Somehow, it always comes back to baseball.
Earlier this week I celebrated the 5 year anniversary of publishing daily to this blog. The blog itself is 9 years old, but for the first 4 years I didn’t publish consistently.
Before this month is over, I’ll hit the milestone of 2,000 blog posts.
To date, I’ve published over 1 million words here.
It’s a lot of words. A lot of writing.
And a lot of lessons.
This journey has been a wise teacher.
When I started this blog, I vowed to adopt the ethos of “published over perfect.” I didn’t always fully embrace that mindset, often getting caught up in trying to say things better, to the point where I didn’t ship the work.
One reason I committed to publish daily was to force myself out of perfectionism.
I often publish without polishing or proofreading.
Write and ship. Write and ship. It’s a blog, not a book.
It turns out, though, that the commitment to ship work daily is not just about overcoming perfectionism.
It’s about being willing to publish crap. To share work that absolutely sucks, that doesn’t make sense, that simply isn’t even close to my best.
You might wonder: what’s the difference between being imperfect and publishing work that sucks?
Here’s where it all comes back to baseball.
Many people who write online are looking to write a piece that will go viral.
They want to write a home run.
Or they want to write a piece that will rank at the top of Google search. They are swinging to drive in runs.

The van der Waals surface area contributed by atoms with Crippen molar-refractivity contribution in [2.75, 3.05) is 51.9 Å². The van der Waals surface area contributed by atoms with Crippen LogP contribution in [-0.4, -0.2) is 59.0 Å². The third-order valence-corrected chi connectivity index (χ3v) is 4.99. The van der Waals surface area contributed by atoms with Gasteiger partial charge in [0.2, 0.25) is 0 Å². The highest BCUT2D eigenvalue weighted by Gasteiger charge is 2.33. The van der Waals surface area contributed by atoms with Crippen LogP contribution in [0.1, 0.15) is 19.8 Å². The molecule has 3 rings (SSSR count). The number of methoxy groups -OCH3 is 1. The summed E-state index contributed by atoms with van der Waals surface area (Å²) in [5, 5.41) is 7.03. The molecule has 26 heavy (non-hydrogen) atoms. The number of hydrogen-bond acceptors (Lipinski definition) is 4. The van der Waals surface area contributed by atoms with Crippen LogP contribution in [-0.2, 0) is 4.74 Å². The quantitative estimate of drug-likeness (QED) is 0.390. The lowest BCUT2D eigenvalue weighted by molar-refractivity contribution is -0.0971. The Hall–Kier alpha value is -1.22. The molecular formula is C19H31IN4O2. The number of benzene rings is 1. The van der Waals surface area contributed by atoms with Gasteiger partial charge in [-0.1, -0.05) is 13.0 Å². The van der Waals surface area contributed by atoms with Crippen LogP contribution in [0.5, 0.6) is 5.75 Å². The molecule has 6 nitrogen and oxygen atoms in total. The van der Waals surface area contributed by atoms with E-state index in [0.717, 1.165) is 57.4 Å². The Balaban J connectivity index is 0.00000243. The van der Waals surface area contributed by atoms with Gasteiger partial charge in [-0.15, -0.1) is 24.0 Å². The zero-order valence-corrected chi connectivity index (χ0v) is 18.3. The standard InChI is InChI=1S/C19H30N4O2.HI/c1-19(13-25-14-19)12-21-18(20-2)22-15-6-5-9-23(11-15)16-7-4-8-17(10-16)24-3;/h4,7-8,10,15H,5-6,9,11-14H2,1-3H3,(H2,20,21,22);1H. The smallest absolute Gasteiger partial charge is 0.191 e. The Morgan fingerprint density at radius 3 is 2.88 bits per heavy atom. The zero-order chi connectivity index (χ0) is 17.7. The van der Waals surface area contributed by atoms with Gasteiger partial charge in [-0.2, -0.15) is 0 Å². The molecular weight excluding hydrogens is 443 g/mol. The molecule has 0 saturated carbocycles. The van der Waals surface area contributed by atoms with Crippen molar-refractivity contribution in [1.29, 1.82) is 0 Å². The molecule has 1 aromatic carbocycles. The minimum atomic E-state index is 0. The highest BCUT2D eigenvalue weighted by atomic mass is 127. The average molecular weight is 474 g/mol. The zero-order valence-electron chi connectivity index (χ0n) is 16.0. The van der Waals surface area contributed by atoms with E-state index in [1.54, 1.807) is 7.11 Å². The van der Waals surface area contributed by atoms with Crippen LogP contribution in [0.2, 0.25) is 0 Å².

That’s the perfectionism end of the spectrum. Making big contributions. Hitting the ball to drive in runs.
Daily blogging is often about just getting on base however you can. Sometimes you bunt. Sometimes you draw a walk. That’s the middle of the spectrum. This is where most pieces land.
And at the other end, sometimes you don’t get on base. In fact, many, many, times, you strike out.
In baseball, the best of the best fail over 60 percent of the time.
In the long history of the sport, only 42 players have reached the .400 mark in batting average in a season.
If you hit for .400 in a season, you’re in the elite of the elite. Almost guaranteed to make the hall of fame.
And it also means you failed to connect 60 percent of the time.
The best players in history have gone through extended slumps.
They sucked 60 percent of the time.
Here’s the thing, though: they showed up.
You don’t get averages unless you’re standing at the plate.
Same thing applies in writing.
On any given day, your job is to bring the best you can bring on that day, given the conditions of your life, the state of your nervous system, and whatever is happening within you and around you.
What matters is that you show up. You stand at the plate. You look at pitches. You swing the bat.
You put yourself out there.
Do it enough and you’ll eventually make contact. You’ll get on base. You’ll drive in runs. You may even hit some big flashy home runs.
And the 60 percent of the time that you fail to connect, you can walk back to the dug out with your head held high, because you did the thing that many people only dream about: you got on the field to play.